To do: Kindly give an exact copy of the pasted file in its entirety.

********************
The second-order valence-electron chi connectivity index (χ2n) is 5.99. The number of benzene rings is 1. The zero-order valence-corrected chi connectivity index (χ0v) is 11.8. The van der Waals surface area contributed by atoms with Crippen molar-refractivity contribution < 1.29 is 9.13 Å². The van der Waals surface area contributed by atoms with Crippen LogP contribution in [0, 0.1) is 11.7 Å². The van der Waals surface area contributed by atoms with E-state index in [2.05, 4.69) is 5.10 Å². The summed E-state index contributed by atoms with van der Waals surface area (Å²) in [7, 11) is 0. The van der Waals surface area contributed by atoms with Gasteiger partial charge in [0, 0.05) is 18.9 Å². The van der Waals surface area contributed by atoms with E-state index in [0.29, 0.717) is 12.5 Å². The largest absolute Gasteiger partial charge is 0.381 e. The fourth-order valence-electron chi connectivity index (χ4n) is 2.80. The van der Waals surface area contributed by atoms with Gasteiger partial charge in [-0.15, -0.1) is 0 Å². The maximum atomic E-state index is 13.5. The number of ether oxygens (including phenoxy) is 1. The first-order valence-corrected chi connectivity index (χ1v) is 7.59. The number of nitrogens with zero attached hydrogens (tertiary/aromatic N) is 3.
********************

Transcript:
The second-order valence-electron chi connectivity index (χ2n) is 5.99. The number of benzene rings is 1. The zero-order valence-corrected chi connectivity index (χ0v) is 11.8. The van der Waals surface area contributed by atoms with Crippen molar-refractivity contribution < 1.29 is 9.13 Å². The van der Waals surface area contributed by atoms with Crippen LogP contribution in [0, 0.1) is 11.7 Å². The van der Waals surface area contributed by atoms with E-state index in [2.05, 4.69) is 5.10 Å². The summed E-state index contributed by atoms with van der Waals surface area (Å²) in [7, 11) is 0. The van der Waals surface area contributed by atoms with Gasteiger partial charge in [0, 0.05) is 18.9 Å². The van der Waals surface area contributed by atoms with E-state index in [0.29, 0.717) is 12.5 Å². The largest absolute Gasteiger partial charge is 0.381 e. The fourth-order valence-electron chi connectivity index (χ4n) is 2.80. The van der Waals surface area contributed by atoms with Gasteiger partial charge in [-0.15, -0.1) is 0 Å². The maximum atomic E-state index is 13.5. The number of ether oxygens (including phenoxy) is 1. The first-order valence-corrected chi connectivity index (χ1v) is 7.59. The number of nitrogens with zero attached hydrogens (tertiary/aromatic N) is 3.